Efficient T cell development from human pluripotent stem cells by LRF/Pokemon inactivation

Funding Type: 
Basic Biology I
Grant Number: 
ICOC Funds Committed: 
Public Abstract: 
T cells (or T lymphocytes) are necessary for normal immune surveillance systems, and their dysfunction leads to development of fatal diseases, such as Acquired Immune Deficiency Syndrome (AIDS), congenital T cell deficiency and cancer. These diseases are life threatening, because T cells, key effectors eradicating pathogens within the body, are severely reduced and medications (e.g. anti-viral treatment) cannot fully compensate for such fundamental defects. Thus, in these circumstances, providing T cells to the patient, so-called “T cell replacement therapy”, could be the sole therapeutic option to cure the disease. However, such therapy has not been successfully established because of the following reasons: 1) T cells are difficult to expand in culture; 2) even if the patient’s T cells can be expanded in culture, they may not work normally when they are returned to the patient (e.g. T cells will be again infected with HIV virus) and 3) T cells from others (donor) could recognize the patient (recipient) as "foreign" and mount an immunologic attack. Human pluripotent stem cells, such as human embryonic stem cells (hESCs) or human induced pluripotent stem cells (hiPSCs), have tremendous potential in T cell replacement therapy, as: 1) they are virtually unlimited; 2) patient-specific hiPSCs can overcome immunological barriers between donors and recipients and 3) hESCs/hiPSCs could be safely manipulated for T cells to be functional. While T cells have been successfully derived from mouse embryonic stem cells (mESCs), hESCs demonstrated little lymphoid potential, preventing the use of hESCs for T cell replacement therapy. Considering clinical implications, there is a critical need to better understand the mechanisms underlying hESCs/hiPSCs differentiation toward T cells. Our goal is to develop a system by which hESCs/hiPSCs efficiently give rise to T cells in culture. The objective of this application is to determine the role of the Leukemia/lymphoma Related Factor (LRF) gene in human T cell differentiation from hESCs/hiPSCs. Guided by our preliminary studies, we hypothesize that LRF inactivation promotes efficient T cell development from hESCs/hiPSCs. We will test this hypothesis employing molecular biological approaches as well as a series of genetically engineered mouse models. We expect that the combination of work proposed will provide further understanding of how hESCs/hiPSCs develop T cells in culture. This contribution is significant because it will lead to the development of new therapeutic strategies for T cell replacement therapy.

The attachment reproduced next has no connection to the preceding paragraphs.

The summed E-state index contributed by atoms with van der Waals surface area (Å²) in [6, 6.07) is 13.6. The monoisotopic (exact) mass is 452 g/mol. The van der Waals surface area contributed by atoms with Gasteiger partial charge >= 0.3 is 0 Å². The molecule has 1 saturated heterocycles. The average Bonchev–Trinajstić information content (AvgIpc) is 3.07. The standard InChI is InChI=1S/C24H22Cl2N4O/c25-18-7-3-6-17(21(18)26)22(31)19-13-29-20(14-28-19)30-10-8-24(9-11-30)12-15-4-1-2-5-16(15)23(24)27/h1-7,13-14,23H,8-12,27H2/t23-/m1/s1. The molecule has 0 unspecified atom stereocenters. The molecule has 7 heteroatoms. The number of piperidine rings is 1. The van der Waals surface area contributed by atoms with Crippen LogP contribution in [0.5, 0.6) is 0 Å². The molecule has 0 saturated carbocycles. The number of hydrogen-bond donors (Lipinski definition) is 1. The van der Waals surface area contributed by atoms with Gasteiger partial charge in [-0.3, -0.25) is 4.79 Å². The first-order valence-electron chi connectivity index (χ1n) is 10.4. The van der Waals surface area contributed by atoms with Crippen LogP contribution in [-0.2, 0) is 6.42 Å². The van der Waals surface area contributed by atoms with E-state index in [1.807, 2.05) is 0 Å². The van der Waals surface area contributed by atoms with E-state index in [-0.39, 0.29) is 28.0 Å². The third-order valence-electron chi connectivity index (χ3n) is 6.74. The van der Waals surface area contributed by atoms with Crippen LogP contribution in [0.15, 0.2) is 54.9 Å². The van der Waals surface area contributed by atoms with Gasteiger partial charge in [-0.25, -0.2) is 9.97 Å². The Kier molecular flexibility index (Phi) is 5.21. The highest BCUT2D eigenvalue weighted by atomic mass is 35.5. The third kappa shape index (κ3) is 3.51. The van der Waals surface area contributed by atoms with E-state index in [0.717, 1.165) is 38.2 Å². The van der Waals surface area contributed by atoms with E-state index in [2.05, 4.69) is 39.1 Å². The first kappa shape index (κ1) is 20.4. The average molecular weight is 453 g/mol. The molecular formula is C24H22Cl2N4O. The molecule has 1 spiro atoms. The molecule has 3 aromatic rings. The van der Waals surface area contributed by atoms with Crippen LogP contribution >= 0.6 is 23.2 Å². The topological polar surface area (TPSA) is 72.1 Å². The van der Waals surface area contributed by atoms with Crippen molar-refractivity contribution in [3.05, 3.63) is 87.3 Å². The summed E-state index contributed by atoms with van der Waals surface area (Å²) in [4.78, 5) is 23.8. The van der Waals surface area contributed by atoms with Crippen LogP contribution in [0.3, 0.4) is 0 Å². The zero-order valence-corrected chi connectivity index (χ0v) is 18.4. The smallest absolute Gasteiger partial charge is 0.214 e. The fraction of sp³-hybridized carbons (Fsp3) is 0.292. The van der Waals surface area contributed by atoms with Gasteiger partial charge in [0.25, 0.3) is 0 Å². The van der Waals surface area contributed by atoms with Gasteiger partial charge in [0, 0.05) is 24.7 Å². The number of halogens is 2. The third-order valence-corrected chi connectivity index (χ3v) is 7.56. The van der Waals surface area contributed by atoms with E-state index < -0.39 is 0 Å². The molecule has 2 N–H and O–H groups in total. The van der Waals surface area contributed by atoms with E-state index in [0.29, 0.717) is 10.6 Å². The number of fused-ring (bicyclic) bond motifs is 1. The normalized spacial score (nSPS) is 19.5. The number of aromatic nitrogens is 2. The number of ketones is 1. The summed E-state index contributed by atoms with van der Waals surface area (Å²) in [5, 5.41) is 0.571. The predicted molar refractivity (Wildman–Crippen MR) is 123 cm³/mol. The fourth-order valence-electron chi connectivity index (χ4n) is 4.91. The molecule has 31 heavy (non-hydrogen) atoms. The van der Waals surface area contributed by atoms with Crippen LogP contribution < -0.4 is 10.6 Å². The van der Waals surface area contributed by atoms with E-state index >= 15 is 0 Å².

Statement of Benefit to California: 
T cells are essential for human immune system and the lack of functional T cells results in development of diseases such as AIDS, sever infectious diseases and cancer. These diseases are one of the major health issues in California. It has been estimated that nearly 130,000 people in California live with human immunodeficiency virus (HIV) infection, among which 70,000 are diagnosed as AIDS (HIV Prevalence Estimates of California, CDC, 2008). For these patients, providing healthy and functional T cells, so-called T cell replacement therapy, could be a new therapeutic strategy, as current therapies (e.g. anti-viral drag for AIDS, chemotherapy for cancer) cannot cure the disease, and cost of the treatment is high. Human pluripotent stem cells (hPSCs) are a very promising source for such T cells, as they are virtually unlimited and relatively easy to be manipulated in culture (e.g. gene therapy for AIDS and cancer). However, it is not fully understood how hPSCs differentiate to T cells, preventing their use in the clinic. Our goal is to develop a new way of creating T cells from hPSCs in culture by elucidating the molecular mechanisms of T cell development from hPSCs. If successful, it will provide the people of California with tremendous benefits, potentially leading to new therapeutic strategies for life-threatening diseases such as cancer and AIDS. It may also lead to the significant reduction of therapeutic costs, thus benefiting the State economy.

© 2013 California Institute for Regenerative Medicine